A heat source is a heat source. The only thing I see as being a problem is collecting the heat from the hay, or compost for that matter. I don't fully understand how you store it, if it is in bales, or just piled in a big heep. Tod's response makes me think the latter in a barn, on a concrete floor, thus the pex in the floor so your tractor could ride over it without damage. That doesn't sound like it would be the most effecient collection of the heat, as the heat would want to go away from the floor, but it should capture some of it. It would be best to have the collection tubes in the middle of it for best collection, but that doesn't sound like a workable solution at all. Or imbedded in something that would naturally absorb the heat and transfer it to the lines. Copper lines, or at least metal of some sort, may be better to collect the heat.
    Keep us informed if you proceed or at least do some experimenting with it. Sounds like it has some very workable possibilities if the particulars can be worked out. Good luck with it! Jim.
    Coolmeadow Setters...
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  8. #8
    Join Date
    Feb 2007
    Inside the Beltway

    Yes, it would work... people have been doing something like this for centuries, in other contexts. It's how gardeners used to make hotbeds, as opposed to coldframes. The problem you'd have would be keeping a steady temperature in the pile... it can make 170 in there, easily... but could just as easily be 120 the next day.

    Oh, and did I mention that it *will*, at some point, catch fire? Ever had to put out a compost fire? Trust me, it's tons of fun...

    I still think your best bet is to run your well water continuously through your slab... that would give you a geothermal system for pennies on the dollar...



  9. #9
    Join Date
    Nov 2006
    Houston, Texas
    Hi Travis, Whether your idea works or not as you will do it remains to be seen, but for now the most exciting thing is your idea and your excitement. They are both stimulating! Good for you!!!
    Remember, mark my words, some day we will build a boat and prove that the world is not flat!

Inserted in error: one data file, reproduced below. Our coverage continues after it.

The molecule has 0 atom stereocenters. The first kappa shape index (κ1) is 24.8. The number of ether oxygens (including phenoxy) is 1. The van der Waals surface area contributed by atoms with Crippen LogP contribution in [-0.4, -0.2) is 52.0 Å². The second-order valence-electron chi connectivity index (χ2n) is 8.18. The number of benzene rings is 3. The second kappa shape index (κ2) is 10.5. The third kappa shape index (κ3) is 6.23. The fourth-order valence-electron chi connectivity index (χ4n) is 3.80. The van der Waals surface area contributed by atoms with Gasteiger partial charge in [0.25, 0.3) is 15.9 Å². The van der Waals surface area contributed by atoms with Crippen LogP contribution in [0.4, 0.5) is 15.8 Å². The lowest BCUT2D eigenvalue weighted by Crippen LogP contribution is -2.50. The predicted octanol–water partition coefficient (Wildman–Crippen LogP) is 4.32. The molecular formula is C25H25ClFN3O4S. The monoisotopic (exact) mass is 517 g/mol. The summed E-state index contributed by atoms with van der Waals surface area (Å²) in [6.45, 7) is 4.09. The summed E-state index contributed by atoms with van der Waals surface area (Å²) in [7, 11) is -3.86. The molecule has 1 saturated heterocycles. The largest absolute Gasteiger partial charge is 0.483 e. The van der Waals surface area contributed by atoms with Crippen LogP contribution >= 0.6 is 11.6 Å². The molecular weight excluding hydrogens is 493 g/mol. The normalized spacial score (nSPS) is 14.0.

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  10. #10
    Quote Originally Posted by Jim O'Dell View Post
    The only thing I see as being a problem is collecting the heat from the hay, or compost for that matter. I don't fully understand how you store it, if it is in bales, or just piled in a big heap.
    Haylage is quite different than hay. Hay is cut, allowed to dry out in the field, then baled up when the moisture is out of it. Without moisture that is why it keeps for so long...but also why the cows don't give much milk from hay feedings.

    Where I live, hay is all but a thing of the past. We feed our cows haylage which is grass freshly chopped up. Think of it like lawn clippings that you bag up. Its green and laden with moisture so the cows give more milk. A lot more milk. Its hard on their stomachs so we spread a bit of hay over the feed to settle their stomachs after having haylage, but its not a lot.

    Haylage is stored in silos or bunkers. Bunkers mostly. It is packed down with a tractor to keep it from rotting. If I was to use this type of compost to make heat, I would want it packed, but not packed to much. As is a haylage pile gives off lots of heat. On cold, cold days we would dig it out with a tractor and the steam cloud would be so thick that you could not see a thing. I don't know what temp it was, but it was always hot to the touch. The thing is, it was that hot after being in a pile all winter. No stiring or anything and packed down tight so it would not spoil. To me that's wasted heat.

    As I said, I am not sure it would work, but it would be easy to do some testing. A local farmer has a composting business. I know he can tell me how hot it gets and maybe a bit more information on the subject. He does not use haylage, but does use a lot of fish tailings that come off the local fish plant. I also know he has to water the compost to keep it cool because it will burn off the nutrients if it gets too hot.

    I am thinking the system might work. Sizing the haylage pile to my heating needs may be the biggest challenge. Dealing with the smell may well be another. Of course here in Thorndike Maine the cows outnumber the people by 10 to one so the neighbors won't complain.

    As for the cost, I am thinking I could keep the cost down by doing what the farmers do. Build the bunker in the side of a hill. That means less concrete to purchase. A few thousand feet of PEX tubing and some circulating pumps and that would be all I need. Well maybe a lot of black plastic to cover the top, and plenty of tires. Again that is what the farmers use around her to cover their haylage piles.

    Here is a picture of a silage bunker I pilfered off the internet just so you can see what one is:

    Last edited by Travis Johnson; 09-09-2007 at 03:46 PM.
    I have no intention of traveling from birth to the grave in a manicured and well preserved body; but rather I will skid in sideways, totally beat up, completely worn out, utterly exhausted and jump off my tractor and loudly yell, "Wow, this is what it took to feed a nation!"